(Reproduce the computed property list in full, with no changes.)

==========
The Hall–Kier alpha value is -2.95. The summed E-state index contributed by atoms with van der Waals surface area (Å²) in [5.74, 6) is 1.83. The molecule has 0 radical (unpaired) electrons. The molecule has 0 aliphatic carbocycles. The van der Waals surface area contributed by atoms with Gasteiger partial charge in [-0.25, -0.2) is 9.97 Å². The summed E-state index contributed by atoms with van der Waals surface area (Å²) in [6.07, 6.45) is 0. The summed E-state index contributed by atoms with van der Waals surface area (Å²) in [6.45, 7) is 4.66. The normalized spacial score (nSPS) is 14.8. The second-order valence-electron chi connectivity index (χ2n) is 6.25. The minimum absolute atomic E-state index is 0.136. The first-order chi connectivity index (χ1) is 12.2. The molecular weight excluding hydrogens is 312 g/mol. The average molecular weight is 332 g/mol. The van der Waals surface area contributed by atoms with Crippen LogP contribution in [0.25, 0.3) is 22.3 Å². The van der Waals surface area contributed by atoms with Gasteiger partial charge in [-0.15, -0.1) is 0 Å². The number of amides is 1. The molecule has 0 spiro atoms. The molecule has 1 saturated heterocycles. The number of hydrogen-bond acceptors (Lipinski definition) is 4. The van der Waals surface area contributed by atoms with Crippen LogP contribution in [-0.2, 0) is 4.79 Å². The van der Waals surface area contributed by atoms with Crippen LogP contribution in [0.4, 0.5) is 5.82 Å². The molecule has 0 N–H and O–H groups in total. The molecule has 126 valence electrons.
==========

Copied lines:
The Hall–Kier alpha value is -2.95. The summed E-state index contributed by atoms with van der Waals surface area (Å²) in [5.74, 6) is 1.83. The molecule has 0 radical (unpaired) electrons. The molecule has 0 aliphatic carbocycles. The van der Waals surface area contributed by atoms with Gasteiger partial charge in [-0.25, -0.2) is 9.97 Å². The summed E-state index contributed by atoms with van der Waals surface area (Å²) in [6.07, 6.45) is 0. The summed E-state index contributed by atoms with van der Waals surface area (Å²) in [6.45, 7) is 4.66. The normalized spacial score (nSPS) is 14.8. The second-order valence-electron chi connectivity index (χ2n) is 6.25. The minimum absolute atomic E-state index is 0.136. The first-order chi connectivity index (χ1) is 12.2. The molecular weight excluding hydrogens is 312 g/mol. The average molecular weight is 332 g/mol. The van der Waals surface area contributed by atoms with Crippen LogP contribution in [0.25, 0.3) is 22.3 Å². The van der Waals surface area contributed by atoms with Gasteiger partial charge in [-0.15, -0.1) is 0 Å². The number of amides is 1. The molecule has 0 spiro atoms. The molecule has 1 saturated heterocycles. The number of hydrogen-bond acceptors (Lipinski definition) is 4. The van der Waals surface area contributed by atoms with Crippen LogP contribution in [-0.2, 0) is 4.79 Å². The van der Waals surface area contributed by atoms with Crippen LogP contribution in [0.4, 0.5) is 5.82 Å². The molecule has 0 N–H and O–H groups in total. The molecule has 126 valence electrons.